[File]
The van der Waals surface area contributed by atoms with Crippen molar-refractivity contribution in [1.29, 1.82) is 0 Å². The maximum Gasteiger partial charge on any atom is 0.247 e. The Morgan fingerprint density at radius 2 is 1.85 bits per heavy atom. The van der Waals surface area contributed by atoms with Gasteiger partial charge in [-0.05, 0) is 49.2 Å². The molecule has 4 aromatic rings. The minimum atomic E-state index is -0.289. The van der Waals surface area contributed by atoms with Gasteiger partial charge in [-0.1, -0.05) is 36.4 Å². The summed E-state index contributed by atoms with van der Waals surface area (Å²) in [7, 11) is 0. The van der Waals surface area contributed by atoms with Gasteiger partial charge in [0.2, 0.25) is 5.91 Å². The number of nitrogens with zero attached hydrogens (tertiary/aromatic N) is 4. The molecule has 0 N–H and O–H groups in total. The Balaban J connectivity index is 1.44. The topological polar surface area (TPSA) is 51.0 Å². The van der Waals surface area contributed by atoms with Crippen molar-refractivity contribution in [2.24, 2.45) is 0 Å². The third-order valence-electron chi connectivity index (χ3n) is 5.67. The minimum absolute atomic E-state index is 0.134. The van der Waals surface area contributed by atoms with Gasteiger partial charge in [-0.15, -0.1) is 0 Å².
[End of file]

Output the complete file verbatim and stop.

The van der Waals surface area contributed by atoms with Crippen molar-refractivity contribution in [1.29, 1.82) is 0 Å². The maximum Gasteiger partial charge on any atom is 0.247 e. The Morgan fingerprint density at radius 2 is 1.85 bits per heavy atom. The van der Waals surface area contributed by atoms with Gasteiger partial charge in [-0.05, 0) is 49.2 Å². The molecule has 4 aromatic rings. The minimum atomic E-state index is -0.289. The van der Waals surface area contributed by atoms with Gasteiger partial charge in [-0.1, -0.05) is 36.4 Å². The summed E-state index contributed by atoms with van der Waals surface area (Å²) in [7, 11) is 0. The van der Waals surface area contributed by atoms with Gasteiger partial charge in [0.2, 0.25) is 5.91 Å². The number of nitrogens with zero attached hydrogens (tertiary/aromatic N) is 4. The molecule has 0 N–H and O–H groups in total. The Balaban J connectivity index is 1.44. The topological polar surface area (TPSA) is 51.0 Å². The van der Waals surface area contributed by atoms with Crippen molar-refractivity contribution in [2.24, 2.45) is 0 Å². The third-order valence-electron chi connectivity index (χ3n) is 5.67. The minimum absolute atomic E-state index is 0.134. The van der Waals surface area contributed by atoms with Gasteiger partial charge in [-0.15, -0.1) is 0 Å².